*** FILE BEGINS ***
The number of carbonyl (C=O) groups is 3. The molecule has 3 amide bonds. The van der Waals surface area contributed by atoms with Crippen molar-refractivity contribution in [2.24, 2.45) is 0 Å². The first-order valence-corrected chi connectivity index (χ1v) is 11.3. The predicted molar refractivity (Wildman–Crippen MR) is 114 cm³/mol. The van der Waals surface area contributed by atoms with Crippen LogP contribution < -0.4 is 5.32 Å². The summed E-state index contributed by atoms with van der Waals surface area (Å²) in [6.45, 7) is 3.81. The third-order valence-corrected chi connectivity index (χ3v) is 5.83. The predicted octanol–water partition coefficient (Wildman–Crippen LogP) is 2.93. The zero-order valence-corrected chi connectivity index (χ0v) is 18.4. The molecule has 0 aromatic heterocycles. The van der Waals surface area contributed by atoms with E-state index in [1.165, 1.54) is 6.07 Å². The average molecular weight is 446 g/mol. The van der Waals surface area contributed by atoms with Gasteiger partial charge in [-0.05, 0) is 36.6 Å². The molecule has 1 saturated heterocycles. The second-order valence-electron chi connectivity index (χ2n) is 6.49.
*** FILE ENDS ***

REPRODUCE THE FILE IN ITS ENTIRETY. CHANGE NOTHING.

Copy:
The number of carbonyl (C=O) groups is 3. The molecule has 3 amide bonds. The van der Waals surface area contributed by atoms with Crippen molar-refractivity contribution in [2.24, 2.45) is 0 Å². The first-order valence-corrected chi connectivity index (χ1v) is 11.3. The predicted molar refractivity (Wildman–Crippen MR) is 114 cm³/mol. The van der Waals surface area contributed by atoms with Crippen LogP contribution < -0.4 is 5.32 Å². The summed E-state index contributed by atoms with van der Waals surface area (Å²) in [6.45, 7) is 3.81. The third-order valence-corrected chi connectivity index (χ3v) is 5.83. The predicted octanol–water partition coefficient (Wildman–Crippen LogP) is 2.93. The zero-order valence-corrected chi connectivity index (χ0v) is 18.4. The molecule has 0 aromatic heterocycles. The van der Waals surface area contributed by atoms with E-state index in [1.165, 1.54) is 6.07 Å². The average molecular weight is 446 g/mol. The van der Waals surface area contributed by atoms with Gasteiger partial charge in [-0.05, 0) is 36.6 Å². The molecule has 1 saturated heterocycles. The second-order valence-electron chi connectivity index (χ2n) is 6.49.